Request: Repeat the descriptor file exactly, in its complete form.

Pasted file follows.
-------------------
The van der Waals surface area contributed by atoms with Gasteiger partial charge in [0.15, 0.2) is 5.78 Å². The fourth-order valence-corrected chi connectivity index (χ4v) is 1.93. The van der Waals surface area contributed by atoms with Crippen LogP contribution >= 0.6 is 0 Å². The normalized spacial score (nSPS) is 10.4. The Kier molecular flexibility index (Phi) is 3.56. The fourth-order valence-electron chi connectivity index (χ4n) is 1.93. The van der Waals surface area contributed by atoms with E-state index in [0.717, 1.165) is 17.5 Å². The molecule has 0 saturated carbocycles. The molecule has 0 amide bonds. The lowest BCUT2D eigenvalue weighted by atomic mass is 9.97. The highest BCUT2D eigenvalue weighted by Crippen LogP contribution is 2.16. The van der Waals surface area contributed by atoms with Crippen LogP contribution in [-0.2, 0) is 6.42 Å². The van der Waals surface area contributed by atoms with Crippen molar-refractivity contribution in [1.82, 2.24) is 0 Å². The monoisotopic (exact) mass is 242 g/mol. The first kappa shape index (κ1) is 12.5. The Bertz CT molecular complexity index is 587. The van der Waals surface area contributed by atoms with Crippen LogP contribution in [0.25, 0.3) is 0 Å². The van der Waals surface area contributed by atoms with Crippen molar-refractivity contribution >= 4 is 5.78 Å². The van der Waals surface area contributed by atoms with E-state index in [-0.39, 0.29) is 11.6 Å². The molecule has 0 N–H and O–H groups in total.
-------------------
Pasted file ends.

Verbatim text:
The van der Waals surface area contributed by atoms with Gasteiger partial charge in [0.15, 0.2) is 5.78 Å². The fourth-order valence-corrected chi connectivity index (χ4v) is 1.93. The van der Waals surface area contributed by atoms with Crippen LogP contribution >= 0.6 is 0 Å². The normalized spacial score (nSPS) is 10.4. The Kier molecular flexibility index (Phi) is 3.56. The fourth-order valence-electron chi connectivity index (χ4n) is 1.93. The van der Waals surface area contributed by atoms with E-state index in [0.717, 1.165) is 17.5 Å². The molecule has 0 saturated carbocycles. The molecule has 0 amide bonds. The lowest BCUT2D eigenvalue weighted by atomic mass is 9.97. The highest BCUT2D eigenvalue weighted by Crippen LogP contribution is 2.16. The van der Waals surface area contributed by atoms with Crippen LogP contribution in [-0.2, 0) is 6.42 Å². The van der Waals surface area contributed by atoms with Crippen molar-refractivity contribution in [1.82, 2.24) is 0 Å². The monoisotopic (exact) mass is 242 g/mol. The first kappa shape index (κ1) is 12.5. The Bertz CT molecular complexity index is 587. The van der Waals surface area contributed by atoms with Crippen LogP contribution in [0.25, 0.3) is 0 Å². The van der Waals surface area contributed by atoms with Crippen molar-refractivity contribution >= 4 is 5.78 Å². The van der Waals surface area contributed by atoms with E-state index in [-0.39, 0.29) is 11.6 Å². The molecule has 0 N–H and O–H groups in total.